It would therefore not appear possible for a service provider to assume responsibility for standard custody account keeping for cryptocurrencies on behalf of a third party, as they do not have control of the custody system for these cryptocurrencies. However, they can continue to ensure Position Keeping on these assets, i.e. check that the quantity of cryptocurrencies recognised at Blockchain level complies with the transactions of which they are aware. This position keeping is not a new concept, as it was already proposed in the case of the associated Administered Registered Securities set-up mentioned above. There is, however, a substantial difference between the position keeping of cryptocurrencies and the position keeping of traditional assets (i.e. with an issuer). Indeed in the second case, it is possible for the position keeper to contact the issuer when he feels that the position is non compliant and the discrepancy is not attributable to him. Indeed, for Registered securities the issuer is supposed to have the power to rectify any anomaly concerning their own registers. However, this will no longer be possible with cryptocurrencies, where there is no issuer to contact.

Moreover, ensuring Position Keeping for a third party in a Blockchain obviously requires the holding (and therefore custody) of the means to access the third party’s tokens in this Blockchain, access that can for example be materialised via cryptographic keys.

The case of utility or security tokens

Some Blockchains, however, want to manage assets other than just their original cryptocurrencies. This is notably the case of Utility Tokens or Security Tokens that, despite the difference in the nature of the rights attached (usage rights versus financial rights), have the existence of a genuine issuer in common.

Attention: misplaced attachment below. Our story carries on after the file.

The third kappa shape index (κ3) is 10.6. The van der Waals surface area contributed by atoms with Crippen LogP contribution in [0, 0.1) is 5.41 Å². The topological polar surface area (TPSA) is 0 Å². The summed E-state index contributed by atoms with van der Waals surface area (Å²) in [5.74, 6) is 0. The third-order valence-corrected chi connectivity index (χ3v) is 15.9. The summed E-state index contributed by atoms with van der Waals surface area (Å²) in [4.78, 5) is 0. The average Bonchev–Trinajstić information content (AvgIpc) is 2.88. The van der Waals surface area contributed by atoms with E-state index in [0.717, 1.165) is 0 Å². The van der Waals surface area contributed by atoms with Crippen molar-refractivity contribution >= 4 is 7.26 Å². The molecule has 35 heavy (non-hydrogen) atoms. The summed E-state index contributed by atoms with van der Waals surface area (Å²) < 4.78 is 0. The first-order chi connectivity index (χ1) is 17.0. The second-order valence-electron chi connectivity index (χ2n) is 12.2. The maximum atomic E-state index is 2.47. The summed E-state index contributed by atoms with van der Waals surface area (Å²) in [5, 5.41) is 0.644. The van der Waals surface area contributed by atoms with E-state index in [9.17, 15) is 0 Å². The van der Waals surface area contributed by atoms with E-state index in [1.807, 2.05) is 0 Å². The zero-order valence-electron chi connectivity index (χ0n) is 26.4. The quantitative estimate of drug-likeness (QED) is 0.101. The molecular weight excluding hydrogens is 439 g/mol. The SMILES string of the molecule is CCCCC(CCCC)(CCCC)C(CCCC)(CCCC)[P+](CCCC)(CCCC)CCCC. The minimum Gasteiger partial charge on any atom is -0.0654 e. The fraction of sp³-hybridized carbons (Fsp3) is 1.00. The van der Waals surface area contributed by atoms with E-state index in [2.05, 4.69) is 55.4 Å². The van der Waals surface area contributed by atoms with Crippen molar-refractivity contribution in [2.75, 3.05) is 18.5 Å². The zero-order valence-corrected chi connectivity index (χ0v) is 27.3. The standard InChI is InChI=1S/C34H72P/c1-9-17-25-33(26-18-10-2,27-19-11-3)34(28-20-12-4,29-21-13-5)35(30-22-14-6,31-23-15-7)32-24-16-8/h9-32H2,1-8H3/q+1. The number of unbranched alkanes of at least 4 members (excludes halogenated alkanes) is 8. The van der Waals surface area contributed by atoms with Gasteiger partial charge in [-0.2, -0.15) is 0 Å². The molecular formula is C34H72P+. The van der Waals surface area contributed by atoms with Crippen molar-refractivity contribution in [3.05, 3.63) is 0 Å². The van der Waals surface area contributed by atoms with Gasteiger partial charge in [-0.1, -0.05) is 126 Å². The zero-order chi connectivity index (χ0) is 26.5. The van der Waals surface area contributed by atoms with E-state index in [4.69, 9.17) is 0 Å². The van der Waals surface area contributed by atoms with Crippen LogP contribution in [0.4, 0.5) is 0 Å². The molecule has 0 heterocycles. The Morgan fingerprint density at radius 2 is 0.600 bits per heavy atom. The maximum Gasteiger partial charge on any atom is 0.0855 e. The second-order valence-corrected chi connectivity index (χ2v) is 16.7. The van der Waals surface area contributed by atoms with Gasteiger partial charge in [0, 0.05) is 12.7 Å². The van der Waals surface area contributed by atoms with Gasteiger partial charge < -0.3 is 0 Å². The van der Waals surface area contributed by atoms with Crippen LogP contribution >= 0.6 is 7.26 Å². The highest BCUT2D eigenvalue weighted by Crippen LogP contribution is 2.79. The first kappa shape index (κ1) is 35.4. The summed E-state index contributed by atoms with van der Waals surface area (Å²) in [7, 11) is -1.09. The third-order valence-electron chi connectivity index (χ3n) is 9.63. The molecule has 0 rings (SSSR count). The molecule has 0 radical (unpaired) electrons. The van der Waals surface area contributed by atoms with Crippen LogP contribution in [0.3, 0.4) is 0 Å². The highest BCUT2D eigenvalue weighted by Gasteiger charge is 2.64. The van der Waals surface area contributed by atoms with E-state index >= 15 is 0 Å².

The presence of these issuers in the Blockchain thus requires them to be granted certain prerogatives on their own registers in comparison with the simple investors’ community. The placing of responsibility on investors alone is thus no longer justified, and it is therefore necessary to reconcile Blockchain and Registered forms as laid out in article R211-2 of the French Monetary and Financial Code. For all that, this articulation between the Distributed form and Registered form is not immediate and should require IT developments (smart contracts?) and/or appropriate authorisations depending on whether we’re dealing with a public blockchain (open to all with only one participant profile) or a private blockchain (reserved for certain participants with the possibility of various profiles).

International standards

In conclusion, when it comes to tokens it would be more pertinent to talk about “Position Keeping” than “Custody Account Keeping” even though, as we have seen, the Position Keeping of tokens is based on the custody of the means of accessing these tokens. Furthermore, as this issue goes well beyond French borders and French legislation, it would no doubt be desirable for the adjustments required to take issuers into account in blockchains to be the subject of norms and standards – certainly on a European level, and why not on a global level.

Head of Knowledge Management Strategy and Market Infrastructure - SGSS